A Just Society

Quoted from the first encyclical of Pope Benedict, Deus Caritas Est.

The Church cannot and must not take upon herself the political battle to bring about the most just society possible. She cannot and must not replace the State. Yet at the same time she cannot and must not remain on the sidelines in the fight for justice. She has to play her part through rational argument and she has to reawaken the spiritual energy without which justice, which always demands sacrifice, cannot prevail and prosper. A just society must be the achievement of politics, not of the Church. Yet the promotion of justice through efforts to bring about openness of mind and will to the demands of the common good is something which concerns the Church deeply.

The Church, thru some of her constituents, sometimes meddle a bit too often with the workings of the governement, but I think it’s justified. A just a society ought to be a government’s main objective, not the Church’s.

Given our history where the boundary between Church and State has been crossed too many times, it should not a be a surprise when the Church takes an active role in our society. It is this innate desire for the Good that ought to move us – as officials in power or as ordinary citizens – to achieve (or at least, try to achieve) what is best for our society.

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Again, Again

I recall reading in an article a long time ago that the greatest invention of the recent century is this: the eraser. (Or the correction tape or pen of the more modern time.) And amidst today’s greatest technological advancements, I find this to be the the most useful: the undo button (Ctrl+Z).

Both the eraser and undo give us a second chance. Or a third. Or a forth. Essentially, they give us the tool and the power to correct an error, to fix a mistake. It’s undeniable that they do have their benefits. Quite a lot really. Yet in certain ways, they somehow spoil us.
But in Life, some mistakes cannot be removed. Decisions cannot be revoked. And so, we are stuck with the consequences – more often than not, the punishment. Once you have crossed the line, it is next to impossible to go back. Sometimes. Lines, no matter how thin they are, are there for a reason.

It doesn’t matter whether you get a “second chance.” Or a third. Or a fourth.
Becuase the result can still go either way. And for repeat offenders, Fate may not be so kind the second time around.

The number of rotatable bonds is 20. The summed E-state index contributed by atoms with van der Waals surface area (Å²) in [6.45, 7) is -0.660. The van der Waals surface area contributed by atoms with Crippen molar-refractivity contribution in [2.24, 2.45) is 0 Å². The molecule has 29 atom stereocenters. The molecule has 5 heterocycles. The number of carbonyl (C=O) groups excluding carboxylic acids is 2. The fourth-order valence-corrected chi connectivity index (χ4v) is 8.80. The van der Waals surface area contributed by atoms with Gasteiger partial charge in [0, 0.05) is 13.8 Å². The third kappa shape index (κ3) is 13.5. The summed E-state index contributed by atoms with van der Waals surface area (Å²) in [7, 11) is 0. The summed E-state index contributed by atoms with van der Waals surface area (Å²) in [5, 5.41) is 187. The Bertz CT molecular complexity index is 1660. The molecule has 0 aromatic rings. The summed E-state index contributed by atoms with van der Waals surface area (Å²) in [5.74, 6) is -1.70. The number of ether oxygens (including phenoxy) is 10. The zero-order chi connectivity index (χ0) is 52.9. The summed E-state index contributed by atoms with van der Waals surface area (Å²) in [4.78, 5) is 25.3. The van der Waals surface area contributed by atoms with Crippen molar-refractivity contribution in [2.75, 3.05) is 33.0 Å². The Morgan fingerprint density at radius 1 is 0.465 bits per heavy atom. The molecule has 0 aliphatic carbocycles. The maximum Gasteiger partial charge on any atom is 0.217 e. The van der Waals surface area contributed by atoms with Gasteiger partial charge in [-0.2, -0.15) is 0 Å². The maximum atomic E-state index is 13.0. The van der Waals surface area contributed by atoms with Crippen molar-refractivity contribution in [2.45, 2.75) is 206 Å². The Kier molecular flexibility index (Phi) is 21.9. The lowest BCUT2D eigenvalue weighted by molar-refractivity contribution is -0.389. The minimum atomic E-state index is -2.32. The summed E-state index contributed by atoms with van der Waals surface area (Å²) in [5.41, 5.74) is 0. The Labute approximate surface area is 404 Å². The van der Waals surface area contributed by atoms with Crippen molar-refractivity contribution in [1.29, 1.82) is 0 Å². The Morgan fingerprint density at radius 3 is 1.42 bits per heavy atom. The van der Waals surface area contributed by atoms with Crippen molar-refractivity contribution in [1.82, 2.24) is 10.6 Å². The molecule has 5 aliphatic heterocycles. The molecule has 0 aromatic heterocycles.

The truth is, although one cannot really “go back”, for some people having that second chance is more than what he or she can ask for. To take another risk. To take another dive. Again and again.

Because some plunges, whether it’s perfect or plakda, is worth the leap.

Non Multa, Sed Multum

A priest once told our class back in high school, “Non multa, sed multum. Not many, but much.” I already forgot why and under what context he said that, but the latin quotation stuck with me: quality over quantity.
However, I recently observed that as I grew older, achieving quality anything has become more, well, challenging. From quality education to quality food, from quality material things to quality relationships – a decent quality of life, in a broader sense.

Sometimes I prefer buying “value meals” over a full meal. On other occasions, I enjoy buying affordable imported clothes, n shirts for x pesos, rather than saving up for one really nice shirt in this store. I find it convenient to have quick hi’s-hello’s with friends instead of endless conversations about petty issues and lifechanging decisions with a few close friends.
It’s not that bad really. Especially when quality is hard to come by these days.

Sometimes, quantity makes up for (the lack of) quality.

Kids are a bundle of joy. Sometimes.

I’ve heard the statement before. Many, many times. Parents, particularly mothers it seems, are often the ones who impart the younger generation with such beliefs about having and raising children. And I’m sure they mean well.

Yes, kids say the funniest, smartest, and the cutest things. Sometimes, it’s not what they actually say or do, but how they say or do it. They act and speak in a certain innocent-but-not-that-innocent way that some grown-ups, myself included, find all amusing and adorable. Kids – from babies to 7ish ones – are a bundle of joy. But we all know that that‘s not always the case.

What professional parents conveniently forget to tell is how kids can drive you crazy, how they can turn your place – or any place! – into a complete mess effortlessly, how annoyingly noisy they can get when they’re hungry, happy, or plain cranky. And these are just the little toddlers ha.